Watch: Brands need to create content, not communication: Amitabh Pande, IKEA

Strategic Planner, IKEA India on the relevance of content marketing in the success of an organisation and key performance indicators for a content marketing campaign

A Bloomberg Quint Initiative

Amitabh Pande, Strategic Planner, IKEA India, speaks to exchange4media about the relevance of content marketing to the success of an organisation and key performance indicators for a content marketing campaign. Pande believes that every brand needs a well thought-out content strategy and needs to bring that to life.

A detailed content marketing strategy is essential for the success of most organisations. Your thoughts?

The simple answer is yes. I think the real question is: what does that strategy means? As brands, we need to move from creating communication to creating content. Communication means speaking to consumers. Content creation, on the other hand, is done for the love of entertainment and engagement, and the brand is a part of it.

The second part in content strategy is the authenticity of what a brand stands for. It needs to reflect in the content. So, it is not about creating content only to sell, but creating content that brings the values to support what the brand stands for. If you call that a strategy, then yes, every brand needs a content strategy. If you look at most of the content that you consume today, you will realise that it is well thought-out and strategised. For example, if you look at the Marvel Avengers series, they have been working on their content strategy for the last 7-8 years. It is very well planned and deliberated. So this kind of a thinking is what you need.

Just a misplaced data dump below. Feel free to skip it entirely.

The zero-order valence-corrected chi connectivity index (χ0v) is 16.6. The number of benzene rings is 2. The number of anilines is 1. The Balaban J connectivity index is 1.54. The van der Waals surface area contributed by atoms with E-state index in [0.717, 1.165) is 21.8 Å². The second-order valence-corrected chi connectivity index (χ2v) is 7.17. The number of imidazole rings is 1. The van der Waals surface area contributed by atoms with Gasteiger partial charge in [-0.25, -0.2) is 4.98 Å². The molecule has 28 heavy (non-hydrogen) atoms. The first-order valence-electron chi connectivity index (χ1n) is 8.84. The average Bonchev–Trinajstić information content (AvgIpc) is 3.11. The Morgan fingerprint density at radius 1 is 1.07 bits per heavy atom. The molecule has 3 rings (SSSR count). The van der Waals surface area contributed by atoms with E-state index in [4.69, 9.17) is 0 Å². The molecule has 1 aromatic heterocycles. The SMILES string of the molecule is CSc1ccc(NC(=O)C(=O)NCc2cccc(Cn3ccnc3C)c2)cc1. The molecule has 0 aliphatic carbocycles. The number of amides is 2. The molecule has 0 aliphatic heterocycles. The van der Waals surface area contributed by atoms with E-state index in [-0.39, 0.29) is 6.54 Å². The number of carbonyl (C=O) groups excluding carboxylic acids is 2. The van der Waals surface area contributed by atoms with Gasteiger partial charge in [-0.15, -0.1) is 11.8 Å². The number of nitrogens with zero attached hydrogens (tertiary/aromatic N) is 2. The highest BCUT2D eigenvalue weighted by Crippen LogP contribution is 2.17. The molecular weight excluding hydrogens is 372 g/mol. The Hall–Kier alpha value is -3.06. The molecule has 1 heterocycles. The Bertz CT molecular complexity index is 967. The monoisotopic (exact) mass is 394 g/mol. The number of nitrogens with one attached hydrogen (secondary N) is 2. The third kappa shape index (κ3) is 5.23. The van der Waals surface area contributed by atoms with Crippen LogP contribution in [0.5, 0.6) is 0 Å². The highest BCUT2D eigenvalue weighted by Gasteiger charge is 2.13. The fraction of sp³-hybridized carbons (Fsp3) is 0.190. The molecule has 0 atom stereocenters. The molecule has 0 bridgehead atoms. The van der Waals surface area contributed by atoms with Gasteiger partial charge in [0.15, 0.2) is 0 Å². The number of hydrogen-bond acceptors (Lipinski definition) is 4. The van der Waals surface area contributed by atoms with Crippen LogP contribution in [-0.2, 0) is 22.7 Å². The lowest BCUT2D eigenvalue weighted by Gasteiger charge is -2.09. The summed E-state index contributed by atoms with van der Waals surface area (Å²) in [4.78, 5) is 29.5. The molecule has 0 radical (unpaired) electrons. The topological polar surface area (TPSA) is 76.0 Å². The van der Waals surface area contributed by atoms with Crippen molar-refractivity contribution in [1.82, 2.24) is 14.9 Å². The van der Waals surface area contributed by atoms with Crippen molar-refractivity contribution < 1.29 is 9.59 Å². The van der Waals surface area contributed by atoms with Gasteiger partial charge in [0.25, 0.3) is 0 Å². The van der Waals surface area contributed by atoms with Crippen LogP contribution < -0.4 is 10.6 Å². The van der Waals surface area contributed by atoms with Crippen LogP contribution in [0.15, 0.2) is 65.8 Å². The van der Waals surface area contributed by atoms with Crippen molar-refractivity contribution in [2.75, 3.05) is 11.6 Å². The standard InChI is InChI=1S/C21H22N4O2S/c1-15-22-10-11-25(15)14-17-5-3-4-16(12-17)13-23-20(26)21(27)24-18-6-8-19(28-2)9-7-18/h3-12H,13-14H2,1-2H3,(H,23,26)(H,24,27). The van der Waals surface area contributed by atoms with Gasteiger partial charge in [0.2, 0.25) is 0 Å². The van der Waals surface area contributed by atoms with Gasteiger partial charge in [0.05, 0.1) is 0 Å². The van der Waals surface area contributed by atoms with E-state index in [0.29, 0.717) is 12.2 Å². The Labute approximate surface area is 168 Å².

What are the key performance indicators for a content marketing campaign?

From a brand’s point of view, there are two ways to look at it. First is whether the content is watched, loved and shared. Second is whether your brand affinity is growing over a period if you are constantly engaging with consumers through content. But again, the big word is: Not to look at it in a short term, but look at it in a long term over a period of time.

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